Four speech problems are usually created by cleft lip and palate deformity. Retardation of consonant sounds u is the most common finding. Because consonant sounds are necessary for the development of early
vocabulary much language activity is omitted. As a result, good sound discrimination is lacking by the time the palate is.closed. Hypernasality is usual in the patient with a deft of the soft palate and may remain after surgical correction. Dental malformation, ‘malocclusion, and abnormal
tongue placement may develop before the palate is closed and thus produce an articulation problem. Hearing problems contribute significantly to the many speech disorders common in patients with oral clefts. In the normal individual, speech is created by the following scheme. Air is allowed to escape from the lungs, pass through the vocal cords, and enter the oral cavity. The position of the tongue, lips, lower jaw, and soft palate working together In a highly ‘coordinated fashion results in the sounds of speech being produced. If the vocal cords are set hlto ‘vibration while the airstream is passing . between, then voice is superimposed on the speech sounds that result from the relationships of the oral structures
The soft palate is raised during speech production, preventing air from escaping through the nose. . For clear speech it is necessary for the individual to have complete control of the passage of air from he oropharynx to the nasopharynx. The hard palate provides he partition between the nasal and oral cavities. The soft palate functions as an important valve to control the distribution bf escaping air between the oropharynx and nasopharynx (Fig. 27-7). This is called the velopharyngeal mechanism (velo means soft palate). As the name Implles, its two main components are (1) the soft palate and (2) the. pharyngeal walls. When passive the soft palate hangs downward toward the tongue, but during
.. speech the muscles of the soft palate elevate it and draw it toward the posterior pharyngeal wall, Which is what happens to the normal individual’s soft palate when he or she is asked to say IIah.” In normal speech this action
takes place rapidly and with an unbelievable complexity, so that the valvlng mechanism can allow large amounts of air to escape into the nasopharynx or can limit the escape to none. . In individuals whose soft palate is cleft, the velopharyngeal mechanism cannot function because of the discontinuity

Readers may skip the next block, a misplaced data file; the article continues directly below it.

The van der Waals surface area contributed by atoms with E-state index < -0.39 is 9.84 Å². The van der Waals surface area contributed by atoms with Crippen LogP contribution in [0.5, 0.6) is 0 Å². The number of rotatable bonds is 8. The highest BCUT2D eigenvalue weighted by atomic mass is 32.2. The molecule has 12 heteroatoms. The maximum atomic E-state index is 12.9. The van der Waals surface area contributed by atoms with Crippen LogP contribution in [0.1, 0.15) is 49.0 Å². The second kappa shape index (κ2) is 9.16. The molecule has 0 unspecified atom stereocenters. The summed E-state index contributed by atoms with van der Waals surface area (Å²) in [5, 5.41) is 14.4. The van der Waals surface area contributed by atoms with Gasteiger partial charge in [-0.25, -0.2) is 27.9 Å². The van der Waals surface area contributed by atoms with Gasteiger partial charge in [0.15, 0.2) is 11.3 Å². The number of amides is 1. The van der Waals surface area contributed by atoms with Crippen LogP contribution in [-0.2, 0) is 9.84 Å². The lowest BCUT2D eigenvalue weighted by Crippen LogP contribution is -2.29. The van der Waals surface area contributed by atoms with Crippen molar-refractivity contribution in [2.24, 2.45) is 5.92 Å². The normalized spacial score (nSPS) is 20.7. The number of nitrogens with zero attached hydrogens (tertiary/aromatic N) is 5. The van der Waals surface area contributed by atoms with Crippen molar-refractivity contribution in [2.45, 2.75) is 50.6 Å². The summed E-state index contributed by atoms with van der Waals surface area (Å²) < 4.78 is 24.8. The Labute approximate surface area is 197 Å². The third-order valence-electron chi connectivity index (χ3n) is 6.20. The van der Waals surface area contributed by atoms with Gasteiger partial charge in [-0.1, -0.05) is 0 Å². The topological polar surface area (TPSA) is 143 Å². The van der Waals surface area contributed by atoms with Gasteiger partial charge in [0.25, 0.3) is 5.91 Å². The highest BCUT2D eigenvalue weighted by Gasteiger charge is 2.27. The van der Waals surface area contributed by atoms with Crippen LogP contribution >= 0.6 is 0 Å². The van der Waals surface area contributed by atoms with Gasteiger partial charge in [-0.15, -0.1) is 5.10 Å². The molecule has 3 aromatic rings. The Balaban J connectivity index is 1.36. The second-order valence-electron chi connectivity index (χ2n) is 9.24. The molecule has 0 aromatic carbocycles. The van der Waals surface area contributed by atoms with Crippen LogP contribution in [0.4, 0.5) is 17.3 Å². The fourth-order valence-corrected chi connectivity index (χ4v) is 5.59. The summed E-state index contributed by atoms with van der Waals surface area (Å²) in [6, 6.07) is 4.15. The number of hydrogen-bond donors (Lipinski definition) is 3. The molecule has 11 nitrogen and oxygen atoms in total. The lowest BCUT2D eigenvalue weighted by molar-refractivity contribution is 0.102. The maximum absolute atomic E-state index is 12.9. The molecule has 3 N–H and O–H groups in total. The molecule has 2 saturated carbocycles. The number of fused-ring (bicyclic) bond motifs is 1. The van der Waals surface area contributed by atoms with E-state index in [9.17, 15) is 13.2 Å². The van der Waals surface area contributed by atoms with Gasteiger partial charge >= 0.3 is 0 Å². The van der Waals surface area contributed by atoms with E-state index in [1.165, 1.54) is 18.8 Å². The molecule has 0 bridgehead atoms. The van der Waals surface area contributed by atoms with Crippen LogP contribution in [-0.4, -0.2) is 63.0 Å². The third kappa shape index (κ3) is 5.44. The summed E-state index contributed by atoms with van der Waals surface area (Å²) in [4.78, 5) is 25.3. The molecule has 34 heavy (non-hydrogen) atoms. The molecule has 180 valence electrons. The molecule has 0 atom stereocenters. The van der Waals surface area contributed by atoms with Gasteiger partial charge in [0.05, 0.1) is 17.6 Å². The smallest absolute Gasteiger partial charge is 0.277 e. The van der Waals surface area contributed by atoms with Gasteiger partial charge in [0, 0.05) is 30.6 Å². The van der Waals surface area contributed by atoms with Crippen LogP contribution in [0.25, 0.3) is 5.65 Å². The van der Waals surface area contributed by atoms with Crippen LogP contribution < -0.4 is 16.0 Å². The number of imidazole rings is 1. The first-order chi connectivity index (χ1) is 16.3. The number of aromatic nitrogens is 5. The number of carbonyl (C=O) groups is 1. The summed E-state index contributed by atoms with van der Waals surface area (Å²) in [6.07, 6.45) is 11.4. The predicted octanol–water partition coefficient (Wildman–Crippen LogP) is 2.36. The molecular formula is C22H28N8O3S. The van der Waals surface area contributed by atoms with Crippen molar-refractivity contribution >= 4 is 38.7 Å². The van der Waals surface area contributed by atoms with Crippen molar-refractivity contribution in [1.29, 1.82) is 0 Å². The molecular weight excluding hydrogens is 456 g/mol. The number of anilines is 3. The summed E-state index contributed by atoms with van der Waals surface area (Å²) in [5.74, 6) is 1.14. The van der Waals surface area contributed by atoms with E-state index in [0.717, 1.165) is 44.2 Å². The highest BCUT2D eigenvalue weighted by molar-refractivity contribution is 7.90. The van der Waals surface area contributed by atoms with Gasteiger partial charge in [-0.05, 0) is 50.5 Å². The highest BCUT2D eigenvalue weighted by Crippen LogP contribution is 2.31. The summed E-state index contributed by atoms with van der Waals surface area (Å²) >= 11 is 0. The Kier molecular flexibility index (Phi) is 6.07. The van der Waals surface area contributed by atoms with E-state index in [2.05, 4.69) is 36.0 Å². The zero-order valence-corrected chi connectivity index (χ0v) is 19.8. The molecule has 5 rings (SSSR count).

of the musculature from one side to the other, The soft palate thus cannot elevate to make contact with the pharyngeal wall. The result of this constant escape of air into the nasal cavity is hypemasal speech. Individuals with cleft palate develop compensatory velopharyngeal, tongue.rand nasal mechanisms in an , .attempt to produce intelligible speech. The posterior and lateral pharyngeal walls obtain .great mobility and attempt to narrow the .passageway between the oropharynx and nasopharynx during speech. A muscular bulge of the pharyngealwall actually develops during attempts at closure of the passagewayin some individuals with cleft palate and is known as Passavant’s ridge or bar. Individuals with cleft palates develop compensatory tongue postures and positions during speech to help valve their coming from the larynx into the pharyngeal areas. Simllarly,
the superficial muscles around the nose involved in facial expression are recruited to help limit the amount of air escaping from the nasal cavity. In this instance the valving is .at the other end of the nasal cavity from the
velopharyngeal mechanism. However, in an uncorrectedcleft of the soft palate, it is literally impossible for compensatory mechanisms to produce a satisfactory velopharyngeal mechanism. Unfortunately in surgically corrected soft palates, velopharyngeal competence is not always achieved with one operation, and secondary procedures are frequently necessary.
Speech pathologists are well versed in assisting children with cleft deformities to develop normal articulation skills. The earlierIn life speech training is started in patients with cleft deformities, the better the eventual
outcome. The patient may need to undergo speech counseling for several years to produce acceptable speech. When hearing problems are also present, the speech problems are compounded. Hearing loss at an early age is especially detrimental to the development of normal speech skills. The child who is unable to hear is unable to imitate normal speech. Thus the parents must be cognizant of their child’s development and ensure that regular visits to the pediatrician are undertaken.